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Safaricom shrugs off pandemic to post Sh68.6b profit

NEWS
By Frankline Sunday | May 14th 2021
A mobile phone care centre operated by Safaricom in the central business district of Kenya's capital Nairobi, May 11, 2016. [Reuters, Thomas Mukoya]

M-Pesa has now become the leading revenue stream for Safaricom, beating voice that has traditionally been the company’s mainstay. 

The mobile money service earned Safaricom Sh82.65 billion while voice service generated Sh82.55 billion in the year that ended March 31.

This performance came even as the telco reported a 6.8 per cent drop in profit after tax to Sh68.6 billion compared to Sh73.6 billion reported the previous year.

The profit was held down by Central Bank’s directive to mobile operators to offer mobile money transactions under Sh1,000 free of charge last year as well as the poor state of the economy due to Covid-19.

However, Peter Ndegwa, the Safaricom chief executive said the company’s earnings were better than anticipated as the company and the economy appeared to head into recovery in the second half of the financial year.

“We’ve faced quite a turbulent year but our business has delivered on the higher end of the guidance range,” he said while releasing the results yesterday. 

Earnings before tax

The company had projected to make pre-tax profit of between Sh91 billion and Sh94 billion for the year, a 10 per cent drop from the previous year. However, it reported even better results at Sh96.16 billion in earnings before interest and tax. 

“The recovery in the second half of the year was driven by the return to charging on M-Pesa transactions in the fourth quarter, double-digit growth in mobile data, fixed data growth alongside growth in consumers and usage,” said Ndegwa. 

Safaricom recorded Sh250 billion in total service revenue, a marginal decline of 0.3 per cent.

Overall, M-Pesa revenue fell by Sh1.8 billion in the last financial year from Sh84.44 billion made in the previous year, the largest drop in recent years.

The most affected revenue streams were in mobile money transfers and payments, which reported Sh4.2 billion and Sh1.7 billion drop in earnings for the year. 

The telco said about 1.7 billion M-Pesa transactions with a value of Sh4.4 trillion were zero-rated.

At the same time, revenue from voice fell by Sh4 billion from Sh86.53 billion while SMS revenue grew 11.7 per cent to Sh13.6 billion as at the end of the financial year.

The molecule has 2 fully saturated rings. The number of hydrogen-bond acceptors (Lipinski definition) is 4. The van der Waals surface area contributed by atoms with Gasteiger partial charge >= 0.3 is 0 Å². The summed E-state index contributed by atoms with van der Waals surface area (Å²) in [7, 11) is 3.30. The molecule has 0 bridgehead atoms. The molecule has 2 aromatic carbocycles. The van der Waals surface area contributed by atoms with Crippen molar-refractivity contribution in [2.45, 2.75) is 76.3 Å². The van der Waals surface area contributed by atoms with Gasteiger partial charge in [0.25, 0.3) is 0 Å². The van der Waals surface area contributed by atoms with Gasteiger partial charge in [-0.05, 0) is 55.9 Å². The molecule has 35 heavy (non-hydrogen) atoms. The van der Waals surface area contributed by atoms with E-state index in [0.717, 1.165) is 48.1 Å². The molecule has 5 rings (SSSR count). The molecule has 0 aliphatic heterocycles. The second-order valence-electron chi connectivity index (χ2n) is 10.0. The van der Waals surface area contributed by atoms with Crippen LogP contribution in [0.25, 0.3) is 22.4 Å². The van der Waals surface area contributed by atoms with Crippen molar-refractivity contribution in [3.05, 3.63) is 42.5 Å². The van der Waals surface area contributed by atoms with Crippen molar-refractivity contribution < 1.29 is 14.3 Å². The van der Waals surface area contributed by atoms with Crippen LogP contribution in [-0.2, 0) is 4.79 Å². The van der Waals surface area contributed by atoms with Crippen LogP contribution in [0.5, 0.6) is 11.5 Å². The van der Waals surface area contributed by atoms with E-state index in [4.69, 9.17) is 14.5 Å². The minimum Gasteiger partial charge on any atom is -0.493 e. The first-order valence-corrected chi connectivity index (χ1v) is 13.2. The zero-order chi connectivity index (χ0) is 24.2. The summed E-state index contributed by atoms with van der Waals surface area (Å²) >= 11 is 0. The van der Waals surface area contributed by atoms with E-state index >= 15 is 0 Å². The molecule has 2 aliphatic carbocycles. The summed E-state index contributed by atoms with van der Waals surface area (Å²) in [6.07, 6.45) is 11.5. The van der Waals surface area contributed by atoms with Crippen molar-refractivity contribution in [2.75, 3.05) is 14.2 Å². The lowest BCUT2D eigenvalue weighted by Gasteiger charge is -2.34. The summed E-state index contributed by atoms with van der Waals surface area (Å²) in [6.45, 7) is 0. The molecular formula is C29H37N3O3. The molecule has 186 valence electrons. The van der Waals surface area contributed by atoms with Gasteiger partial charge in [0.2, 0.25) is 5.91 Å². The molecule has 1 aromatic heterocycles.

The firm now counts 31.4 million one-month active customers as at the end of last year and 28.3 million on M-Pesa.  

Safaricom further realised Sh4.2 billion in earnings from sports betting in the period under review, marking a 12 per cent increase compared to last year.

This was largely attributed to a decision by the High Court earlier this year that lifted a ban on outdoor advertising on betting and the resumption of sporting activities towards the end of the financial year.   

At the same time, increased demand for internet connectivity saw the company’s revenues from mobile data and usage in the home fibre segment hit new highs.

Mobile data revenue stood at Sh44.7 billion, an increase of Sh4.6 billion compared to the figure reported during a similar period last year.

The number of active customers on the company’s fibre to the home business rose to 137,400 as at the end of last year, up from 104,500 in the previous year. 

“Fixed service and wholesale transit revenue grew six per cent year-on-year to Sh9.5 billion supported by growth in fibre to the home revenue, which grew 49 per cent to Sh3.5 billion,” said Dilip Pal, the chief finance officer.

“This was driven by working and schooling from home trends across our customers and increased penetration of homes connected.”

Pal further said a reduction in capital expenditure by 3.2 per cent to Sh34.9 billion as well as a similar drop in operating expenditure to Sh46 billion managed to stem some of the adverse impact of the Covid-19 pandemic on the bottom line. 

The company has proposed to pay Sh36.8 billion in dividends for the year, which is 34 per cent less than the Sh56 billion it paid out the previous year.

 

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